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Landscape photography is easy, right? Just point your camera at something pretty and you're good to go!
Creating epic landscape photos like the one above takes a lot of time, practice, and patience.
Having a few landscape photography tricks up your sleeve helps, too.
With that in mind, here are a few tried-and-true landscape photography tricks you should be using to get more impactful images.
Compose the Shot With a Focal Point in Mind
Image Credit: bluejayphoto via iStock
One of the things that separates professional landscape photos from amateur landscape photos is the presence of a strong subject.
Professional images have something that anchors the shot and immediately catches the viewer's attention.
And this doesn't have to be a big landscape feature like a mountain, either.
Instead, a strong focal point can be a color, a bright area of light, a building (as shown above), or even a person (people work very well with landscapes!).
So, when composing your landscapes, think about what you can use as an anchor in the shot. More than that, think about where you'll place that anchor.
Bear in mind the rule of thirds to help you create something that's visually balanced, and try using tricks like leading lines to help make the focal point of the shot even more obvious.
If you do these things, you'll end up with an image that takes people on a journey rather than one that looks and feels empty.
Use a Polarizing Filter
Image Credit: Koldunova_Anna via iStock
I have to admit that I didn't start using filters of any kind for several years after I got my first camera.
I think that I was just intimidated by having yet another thing to account for in my workflow. I was having enough trouble learning camera settings at that point!
But to set aside filters as not being a crucial part of creating landscape photos is a huge mistake. That's especially true of a polarizing filter because it can do so much for your photos.
Consider the benefits of polarizing filters:
So, as you can see, when you're shooting landscapes, learning how to use a circular polarizer can do a lot to help you get the shot as close to perfect in-camera as possible.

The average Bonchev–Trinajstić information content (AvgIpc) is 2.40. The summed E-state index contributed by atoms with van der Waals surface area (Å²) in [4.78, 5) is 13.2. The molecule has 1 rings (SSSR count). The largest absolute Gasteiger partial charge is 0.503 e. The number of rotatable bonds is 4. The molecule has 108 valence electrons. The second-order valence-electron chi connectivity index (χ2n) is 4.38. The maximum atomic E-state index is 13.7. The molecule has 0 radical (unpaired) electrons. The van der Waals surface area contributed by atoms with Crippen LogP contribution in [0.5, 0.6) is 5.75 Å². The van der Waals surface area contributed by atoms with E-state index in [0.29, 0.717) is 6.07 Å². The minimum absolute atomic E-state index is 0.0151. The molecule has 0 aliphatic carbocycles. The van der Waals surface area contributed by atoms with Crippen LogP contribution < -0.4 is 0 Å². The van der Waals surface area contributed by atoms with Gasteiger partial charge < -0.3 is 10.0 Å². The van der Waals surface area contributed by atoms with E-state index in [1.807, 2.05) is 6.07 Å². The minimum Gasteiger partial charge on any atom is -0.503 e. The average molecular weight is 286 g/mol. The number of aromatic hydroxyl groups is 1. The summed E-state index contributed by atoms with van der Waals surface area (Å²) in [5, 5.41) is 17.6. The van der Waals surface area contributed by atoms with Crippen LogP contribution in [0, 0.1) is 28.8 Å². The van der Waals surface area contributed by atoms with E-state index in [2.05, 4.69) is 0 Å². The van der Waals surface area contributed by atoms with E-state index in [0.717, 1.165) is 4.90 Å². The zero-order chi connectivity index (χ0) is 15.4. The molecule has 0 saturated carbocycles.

That means more time out in the field shooting and less time in front of your camera trying to correct things. That sounds like a deal to me!
Of course, not all filters are made alike, so be careful when you invest in one for your kit.
Personally, I'm a big fan of Kenko polarizing filters because they offer a nice balance between excellent build quality and price.
Kenko is the largest filter company in Japan, and they have fine-tuned the process of making filters over many, many years.
The result - particularly with their Puro Line of filters - is a tool that maximizes performance, protects your lens, reduced vignetting when shooting with a wide-angle lens, and has multiple coatings to prevent water, dust, and oils from damaging the filter surface.
Best of all, these filters are reasonably priced, so you can add one to your kit without feeling like you need to take out a loan.
It's a win-win!
Give Viewers Something to See by Maximizing the Depth of Field
Typically, when shooting landscapes, you want to have a deep depth of field, meaning, have as much of the shot in focus as possible.
By having clear, sharp features from foreground to background, you're able to create an image that has a ton of dimension. Besides, it's the way we see landscapes with our own eyes!
The easiest way to get a large depth of field is to use a smaller aperture opening, like f/16, because the smaller the aperture opening, the greater the depth of field.
Of course, you don't have to use the smallest aperture to get great depth of field. In fact, because lenses are often sharpest in the f/8-f/11 range, choosing an aperture between those values will often get you the best results.
If you're not sure how to manipulate aperture, shooting in aperture priority mode is a great way to start taking more control over your camera.
For a comprehensive discussion of depth of field, have a look at the video above by Professional Photography Tips.
And there you have it - three tried-and-true landscape photography tricks that will help you improve the quality of your photos.